A dinner service isn’t for everyone
Tradition doesn’t have to dictate a wedding registry. There are plenty of lists out there to make sure a bride doesn’t leave anything important off the registry, and they contain exactly the type of traditional items you’d expect: knives, a dinner service, flatware, linens, lamps. For some people that’s just not their style.
There are a number of reasons not to stick to a conventional wedding registry. Maybe the future bride and groom are established adults with homes already full of the things they need. Maybe they’re nomads who prefer to keep possessions limited. Perhaps apartment dwellers don’t have the space to accommodate loads of new gifts. Some might simply hate cooking, automatically rendering most of such checklists useless. Really, the possibilities are endless.
Fortunately, there are a number of options readily available to create a unique registry.
For example, websites such as www.myregistry.com are designed to let users add items from any store to their one-stop registry. That means typical items can be included right alongside more unusual gifts. That way, the couple isn’t limited to things only available in a homewares store. A single registry might include wine glasses, an Xbox, a hammock, potting soil and a camera lens. A registry should reflect the people who create it, not an expectation of what’s normal.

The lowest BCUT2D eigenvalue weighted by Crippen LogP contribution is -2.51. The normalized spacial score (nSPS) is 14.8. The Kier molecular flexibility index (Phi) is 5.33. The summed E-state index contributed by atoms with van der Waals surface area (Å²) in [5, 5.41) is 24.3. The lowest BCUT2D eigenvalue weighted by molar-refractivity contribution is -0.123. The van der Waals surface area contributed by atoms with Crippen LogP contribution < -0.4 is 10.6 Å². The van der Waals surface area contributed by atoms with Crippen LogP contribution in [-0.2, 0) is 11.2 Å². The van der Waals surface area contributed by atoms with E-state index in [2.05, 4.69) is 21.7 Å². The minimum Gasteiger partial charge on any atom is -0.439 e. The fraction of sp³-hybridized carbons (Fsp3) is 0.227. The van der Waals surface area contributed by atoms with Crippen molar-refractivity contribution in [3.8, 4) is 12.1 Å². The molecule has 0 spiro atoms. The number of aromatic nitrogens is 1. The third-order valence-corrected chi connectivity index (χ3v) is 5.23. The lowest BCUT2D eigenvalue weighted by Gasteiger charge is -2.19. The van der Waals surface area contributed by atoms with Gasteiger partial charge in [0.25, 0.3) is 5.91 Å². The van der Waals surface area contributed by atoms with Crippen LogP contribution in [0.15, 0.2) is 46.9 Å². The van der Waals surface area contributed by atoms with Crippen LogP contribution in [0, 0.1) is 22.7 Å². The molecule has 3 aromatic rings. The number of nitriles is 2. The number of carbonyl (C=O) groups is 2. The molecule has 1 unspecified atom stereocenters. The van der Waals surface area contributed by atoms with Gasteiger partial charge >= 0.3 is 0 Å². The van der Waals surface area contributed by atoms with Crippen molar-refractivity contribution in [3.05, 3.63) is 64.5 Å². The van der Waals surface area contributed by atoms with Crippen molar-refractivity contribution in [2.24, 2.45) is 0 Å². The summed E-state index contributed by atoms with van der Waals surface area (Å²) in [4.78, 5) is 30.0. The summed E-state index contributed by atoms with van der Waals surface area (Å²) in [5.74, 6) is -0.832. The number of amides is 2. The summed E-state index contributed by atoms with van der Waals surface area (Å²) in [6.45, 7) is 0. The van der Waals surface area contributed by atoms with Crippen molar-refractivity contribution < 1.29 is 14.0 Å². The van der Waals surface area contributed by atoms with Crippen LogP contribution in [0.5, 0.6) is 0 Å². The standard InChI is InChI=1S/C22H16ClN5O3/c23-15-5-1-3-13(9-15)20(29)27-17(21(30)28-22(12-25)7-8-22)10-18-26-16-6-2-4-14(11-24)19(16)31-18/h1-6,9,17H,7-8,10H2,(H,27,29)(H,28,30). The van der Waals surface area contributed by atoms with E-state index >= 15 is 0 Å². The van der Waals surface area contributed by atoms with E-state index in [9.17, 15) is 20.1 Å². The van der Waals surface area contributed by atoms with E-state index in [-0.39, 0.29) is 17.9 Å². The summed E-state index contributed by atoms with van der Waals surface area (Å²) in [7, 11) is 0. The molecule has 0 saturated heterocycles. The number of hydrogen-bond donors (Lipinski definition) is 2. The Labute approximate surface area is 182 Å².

For individuals who value socially responsible gifts, there are registries out there that are made up exclusively of fair trade goods. They make sure that wedding gifts have been ethically sourced.
At www.thelittlemarket.com, items specifically empower female artisans around the world. Gifts from www.tenthousandvillages.com are made by individuals in developing countries.
Not only do such registries make sure artisans have good working conditions and a fair wage, the items they contain often reflect the area in which they were made, which is great for creative people.
Fund a honeymoon
On the other hand, some couples simply don’t need or want more material goods. One option is to create a registry to fund their upcoming honeymoon. Plenty of people value experiences — especially travel — over stuff.
On websites such as www.honey moonwishes.com, users can register for aspects of their honeymoon just as they would for gifts. Wedding guests can gift such things as airfare, hotel stays, rental cars, meals, excursions, tours and massages.
To top it off, big ticket items can be divided into smaller parts. Friends and family can essentially crowdfund two plane tickets to Australia.